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3 questions to Loick Menvielle on the new Barometer dedicated to connected health

Loick Menvielle , Professor, Management in Innovative Health Chair Director

As part of the publication of the 1st Barometer "Perception of the French on connected health*" (in French) of the Management in Innovative Health chair (Bristol Myers Squibb, EDHEC), Loick Menvielle, professor at EDHEC and director of this chair, presents the objective and reviews some of the salient elements.

Reading time :
30 Jan 2023
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Why did you think it was relevant to carry out a barometer on connected health*?

Firstly, because the last surveys of this type were beginning to be dated, particularly in view of the importance of connected objects since the mid-2010s. On the other hand, because the subject of innovation in health, essentially through connected health, is at the heart of the work of our research chair launched last year by Bristol Myers Squibb and EDHEC Business School, a chair based in particular on the conviction that innovative health cannot be achieved without inclusiveness, and vice versa. But to better understand this, we first had to ask the French about their perception of the various aspects of connected health.

 

The barometer highlights an element that is not very present in the public debate: the risk of medical drop-out for victims of illiteracy. Could you tell us more about this?

Indeed, this Ipsos survey clearly shows that connected objects and services in the health sector are not "miracle" solutions. While they are an Eldorado for many private players, they prove to be inaccessible for nearly 1 in 5 French people who are victims of illectronism. Investing massively in connected health will therefore automatically be accompanied by an increase in disparities. If we do not sufficiently rethink policies on care, dependency, prevention, etc., this personalised and participatory medicine - because it is connected - may not benefit (or may benefit too little) millions of French people, whose profiles identified by this barometer will no doubt not surprise you: the "digitally excluded" are rather old, female, living in rural areas and having a level of education below the baccalaureate.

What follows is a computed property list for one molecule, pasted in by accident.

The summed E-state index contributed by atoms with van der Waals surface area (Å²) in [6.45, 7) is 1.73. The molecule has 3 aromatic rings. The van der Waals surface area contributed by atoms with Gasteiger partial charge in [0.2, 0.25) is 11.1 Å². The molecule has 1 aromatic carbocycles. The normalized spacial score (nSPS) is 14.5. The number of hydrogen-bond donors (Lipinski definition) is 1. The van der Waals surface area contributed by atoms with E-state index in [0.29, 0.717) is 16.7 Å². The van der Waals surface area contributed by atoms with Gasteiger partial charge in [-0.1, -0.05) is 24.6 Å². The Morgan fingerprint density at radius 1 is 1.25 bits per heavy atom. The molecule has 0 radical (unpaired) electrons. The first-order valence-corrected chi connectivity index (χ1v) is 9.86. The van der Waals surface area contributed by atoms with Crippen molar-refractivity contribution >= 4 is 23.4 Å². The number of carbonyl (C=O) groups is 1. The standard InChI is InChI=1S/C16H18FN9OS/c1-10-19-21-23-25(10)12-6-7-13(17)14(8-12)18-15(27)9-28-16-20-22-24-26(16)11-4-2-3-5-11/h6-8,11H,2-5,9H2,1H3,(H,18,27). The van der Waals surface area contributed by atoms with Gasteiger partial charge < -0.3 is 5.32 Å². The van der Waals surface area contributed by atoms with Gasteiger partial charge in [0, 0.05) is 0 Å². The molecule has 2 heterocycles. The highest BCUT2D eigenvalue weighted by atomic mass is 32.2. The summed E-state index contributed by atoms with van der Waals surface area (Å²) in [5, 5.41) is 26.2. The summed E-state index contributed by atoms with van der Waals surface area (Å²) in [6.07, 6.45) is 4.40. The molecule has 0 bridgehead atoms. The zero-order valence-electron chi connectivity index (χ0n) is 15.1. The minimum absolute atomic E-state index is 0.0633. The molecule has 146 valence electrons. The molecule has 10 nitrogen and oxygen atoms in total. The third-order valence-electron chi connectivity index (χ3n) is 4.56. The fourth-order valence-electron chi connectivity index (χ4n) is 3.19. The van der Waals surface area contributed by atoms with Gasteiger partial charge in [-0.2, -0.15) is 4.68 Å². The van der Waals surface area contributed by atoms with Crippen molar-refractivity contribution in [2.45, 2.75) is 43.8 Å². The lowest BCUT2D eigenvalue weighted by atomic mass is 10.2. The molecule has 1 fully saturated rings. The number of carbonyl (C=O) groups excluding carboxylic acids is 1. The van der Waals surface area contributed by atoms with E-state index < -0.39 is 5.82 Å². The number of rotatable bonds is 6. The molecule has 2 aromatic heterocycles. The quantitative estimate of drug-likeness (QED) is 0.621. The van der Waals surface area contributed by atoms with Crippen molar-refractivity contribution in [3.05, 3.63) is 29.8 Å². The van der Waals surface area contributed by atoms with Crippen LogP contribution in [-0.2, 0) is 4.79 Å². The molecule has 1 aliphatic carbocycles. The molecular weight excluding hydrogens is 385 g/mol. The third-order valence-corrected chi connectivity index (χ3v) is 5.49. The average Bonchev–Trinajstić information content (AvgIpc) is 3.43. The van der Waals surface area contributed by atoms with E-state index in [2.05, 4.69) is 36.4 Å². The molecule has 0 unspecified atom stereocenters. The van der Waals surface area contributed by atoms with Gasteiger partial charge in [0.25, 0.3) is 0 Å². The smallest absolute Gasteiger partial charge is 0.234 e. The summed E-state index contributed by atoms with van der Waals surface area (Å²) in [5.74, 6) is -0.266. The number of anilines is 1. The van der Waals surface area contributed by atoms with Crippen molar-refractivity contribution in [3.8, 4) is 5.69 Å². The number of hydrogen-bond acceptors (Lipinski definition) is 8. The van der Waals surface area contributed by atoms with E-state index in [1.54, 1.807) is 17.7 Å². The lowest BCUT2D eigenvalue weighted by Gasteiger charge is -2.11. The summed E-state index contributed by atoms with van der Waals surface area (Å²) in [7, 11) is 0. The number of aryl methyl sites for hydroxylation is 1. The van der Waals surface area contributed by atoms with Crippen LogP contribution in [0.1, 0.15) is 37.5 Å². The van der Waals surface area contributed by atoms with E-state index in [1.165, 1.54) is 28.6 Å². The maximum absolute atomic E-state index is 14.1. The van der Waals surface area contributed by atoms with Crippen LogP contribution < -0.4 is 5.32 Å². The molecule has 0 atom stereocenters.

Which results surprised you the most?

I was challenged by the section on the perception of the legitimacy of public or private health players who offer connected solutions. While the volume of health data transmitted, voluntarily or not, to the famous GAFAMs, is constantly increasing, only 7% of the people questioned recognised their legitimacy. Similarly, confidence in an algorithmic approach to diagnosis and treatment is very low (less than 10%), despite the promising prospects of these technologies applied to health. The doctor remains the reference point, with 3 out of 4 people who have "extreme confidence" in him/her. As a researcher, however, it is the third option, with less than 20% of people in favour, that seems to me to be the way forward: that of a combination of the human being and digital technology in its broadest sense (big data, algorithms, artificial intelligence, etc.), with the former being able to redeploy its time and focus more on the patient by relying on a fine and responsible use of the latter.

 

* Connected health includes all new technologies - connected objects, platforms, applications, etc. - aimed at improving patients' health, including telemedicine, telehealth and m-health.

 

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